Have you ever pondered what thinking patterns are most conducive to good reasoning and well supported conclusions, and how one might avoid the pitfalls of confirmation bias and self-deception?
The “young earth” teaching introduces an unnecessary and erroneous tension between Scripture and science that has confused many and I have personally met many people who have turned aside from their faith due to what they see as the impossible challenge of trying to reconcile that understanding of Scripture with the clear scientific evidence. They end up being neither ‘old’ or ‘young’ earth and worst of all not believing that God is the Creator at all.
I recently published an article on the noetic effects of sin and apologetic methodology. This week, Dr. James White, whom I am going to be debating as part of a round table discussion on apologetic systems this coming Friday, devoted a significant portion of his Dividing Line program to responding to what I wrote. In this article, I respond to Dr. White’s critique of my position.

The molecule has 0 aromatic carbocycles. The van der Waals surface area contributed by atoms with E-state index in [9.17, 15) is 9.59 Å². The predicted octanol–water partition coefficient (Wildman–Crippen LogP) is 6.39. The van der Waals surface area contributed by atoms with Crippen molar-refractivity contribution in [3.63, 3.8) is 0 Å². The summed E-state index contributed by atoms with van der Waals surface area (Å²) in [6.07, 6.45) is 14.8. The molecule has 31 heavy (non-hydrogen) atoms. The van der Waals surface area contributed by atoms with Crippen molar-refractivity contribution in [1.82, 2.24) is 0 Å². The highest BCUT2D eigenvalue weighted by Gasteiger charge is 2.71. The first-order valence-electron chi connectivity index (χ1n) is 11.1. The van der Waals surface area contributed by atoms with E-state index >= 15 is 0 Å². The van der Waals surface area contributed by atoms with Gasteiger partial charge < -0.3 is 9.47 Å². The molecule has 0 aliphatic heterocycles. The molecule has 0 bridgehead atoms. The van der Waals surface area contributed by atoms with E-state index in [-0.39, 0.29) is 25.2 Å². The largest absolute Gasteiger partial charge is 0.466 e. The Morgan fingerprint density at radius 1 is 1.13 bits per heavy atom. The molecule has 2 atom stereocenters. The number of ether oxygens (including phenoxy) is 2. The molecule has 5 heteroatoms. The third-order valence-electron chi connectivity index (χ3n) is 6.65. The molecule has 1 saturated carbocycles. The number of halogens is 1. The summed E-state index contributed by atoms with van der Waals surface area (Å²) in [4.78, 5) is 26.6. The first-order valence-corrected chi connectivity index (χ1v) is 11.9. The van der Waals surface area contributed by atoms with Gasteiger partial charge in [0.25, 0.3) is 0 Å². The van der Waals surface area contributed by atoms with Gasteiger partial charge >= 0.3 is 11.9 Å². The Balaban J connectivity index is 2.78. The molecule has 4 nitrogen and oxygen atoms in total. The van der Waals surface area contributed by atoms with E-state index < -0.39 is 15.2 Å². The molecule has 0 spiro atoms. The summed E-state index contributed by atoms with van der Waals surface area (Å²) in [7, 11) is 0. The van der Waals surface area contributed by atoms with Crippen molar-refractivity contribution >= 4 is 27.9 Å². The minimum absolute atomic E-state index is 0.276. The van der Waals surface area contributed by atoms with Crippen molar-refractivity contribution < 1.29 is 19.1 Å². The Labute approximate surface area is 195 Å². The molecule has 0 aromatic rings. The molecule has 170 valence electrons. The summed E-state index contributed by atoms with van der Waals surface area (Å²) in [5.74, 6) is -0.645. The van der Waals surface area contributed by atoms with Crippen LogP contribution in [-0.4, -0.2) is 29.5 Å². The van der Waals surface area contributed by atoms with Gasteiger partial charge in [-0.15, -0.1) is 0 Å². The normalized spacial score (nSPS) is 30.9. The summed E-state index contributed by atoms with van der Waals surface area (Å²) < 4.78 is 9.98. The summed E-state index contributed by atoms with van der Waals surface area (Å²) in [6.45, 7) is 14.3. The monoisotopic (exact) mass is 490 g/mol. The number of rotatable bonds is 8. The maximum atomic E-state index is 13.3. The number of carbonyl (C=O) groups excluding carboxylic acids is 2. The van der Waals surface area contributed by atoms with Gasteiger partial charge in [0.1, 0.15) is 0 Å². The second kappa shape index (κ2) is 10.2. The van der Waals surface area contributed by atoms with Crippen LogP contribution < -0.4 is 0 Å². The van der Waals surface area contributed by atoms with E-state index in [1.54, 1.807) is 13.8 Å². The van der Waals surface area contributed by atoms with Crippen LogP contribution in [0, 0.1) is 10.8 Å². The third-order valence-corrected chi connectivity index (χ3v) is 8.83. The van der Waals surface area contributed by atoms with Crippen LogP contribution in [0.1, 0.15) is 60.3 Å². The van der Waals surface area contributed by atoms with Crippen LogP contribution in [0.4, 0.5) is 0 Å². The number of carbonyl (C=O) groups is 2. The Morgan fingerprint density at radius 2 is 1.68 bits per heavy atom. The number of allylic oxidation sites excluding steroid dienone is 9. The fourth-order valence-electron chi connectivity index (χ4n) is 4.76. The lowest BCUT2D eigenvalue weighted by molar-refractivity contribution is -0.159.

In my judgment, what matters with an apologetic system is primarily its adherence to sound principles of reason and secondarily its persuasiveness. Arguments that are unsound can be persuasive to the uninitiated, and the apologist must resist the temptation to compromise his intellectual integrity by forsaking sound principles of reason for the sake of effectiveness.
Proponents of the presuppositionalist school of apologetics typically stress the vitality of reckoning with the noetic effects of sin — that is, the effect of the fall upon the mind. Van Tilians argue that sin has corrupted man’s ability to properly comprehend the things of God and understand spiritual things. In particular, sin is understood to have impacted our ability to reason and think rationally, especially in relation to God.